Visible strides were made in student loan securitization in 1994. And while the long-term outlook remains highly uncertain, it is possible that the market could grow appreciably in the next few years.

According to Securities Data Co., $2.35 billion of student loans were securitized last year. The sum equals about 10% of the roughly $22 billion of student loans originated in 1994, according to Sanford C. Bernstein & Co.

Columbus, Ohio-based Banc One Corp. accounted for $1.2 billion of the total, and Cleveland-based Keycorp supplied $548 million.

According to well-placed banking sources, last year's securitization initiatives were partly defensive in nature.

In 1993, Congress cut the profitability of federally backed student loans, sweeping aside intermediaries such as banks, the government- sponsored Student Loan Marketing Association (Sallie Mae), and the Student Loan Corp.

With the Department of Education's move into direct lending, student loan providers were looking for a way to get out of the business and securitization provided an exit.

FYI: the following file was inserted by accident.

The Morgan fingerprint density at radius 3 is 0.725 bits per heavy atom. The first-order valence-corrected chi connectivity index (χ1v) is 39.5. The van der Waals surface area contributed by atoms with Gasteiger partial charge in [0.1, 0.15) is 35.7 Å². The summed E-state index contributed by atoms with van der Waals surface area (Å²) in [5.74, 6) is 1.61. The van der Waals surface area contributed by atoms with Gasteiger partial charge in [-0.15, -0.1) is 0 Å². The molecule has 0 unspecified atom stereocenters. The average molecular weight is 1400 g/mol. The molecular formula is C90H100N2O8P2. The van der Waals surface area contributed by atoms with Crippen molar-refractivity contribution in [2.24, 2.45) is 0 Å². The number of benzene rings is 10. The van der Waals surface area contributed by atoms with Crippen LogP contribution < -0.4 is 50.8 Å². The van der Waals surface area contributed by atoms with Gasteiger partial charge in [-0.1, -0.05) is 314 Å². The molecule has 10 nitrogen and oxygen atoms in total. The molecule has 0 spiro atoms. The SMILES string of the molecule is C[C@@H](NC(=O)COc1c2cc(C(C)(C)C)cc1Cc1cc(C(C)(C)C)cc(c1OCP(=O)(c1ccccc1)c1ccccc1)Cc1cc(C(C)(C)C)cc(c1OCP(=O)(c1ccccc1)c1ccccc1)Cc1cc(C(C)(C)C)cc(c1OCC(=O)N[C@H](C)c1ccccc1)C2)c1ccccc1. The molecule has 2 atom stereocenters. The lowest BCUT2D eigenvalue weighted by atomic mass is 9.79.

A further boost to student loan securitization could come from Sallie Mae. Facing a diminishing role in student loans, it could attempt to sever governmental ties and pursue new markets under a private charter. The agency would need to boost its capital ratios sharply to do this, and securitization of existing student loan assets could aid that effort strongly.

The newly ascendant Republican majority in Congress may change the picture, however. Rep. William F. Goodling, chairman of the House Economic and Educational Opportunities Committee, will propose legislation that would retard the growth of the federal government's new direct lending program for student loans.

It is unclear whether Rep. Goodling will succeed. If he does, major student loan intermediaries such as Banc One, Sallie Mae, and Student Loan Corp. will gain breathing room.

But student loan securitization may gain momentum anyway.

Long the only major entities to which a student loan could be sold, Sallie Mae and Student Loan Corp. until recently appeared to have a duopolistic hold on the loan purchase market. But last year's major securitization deals by banks opened a new conduit for players wishing to originate and then sell student loan assets.

Banks will want to preserve this newfound avenue. And Rep. Goodling's prospective bill notwithstanding, Sallie Mae won't rule out its own eventual participation in the securitization market.

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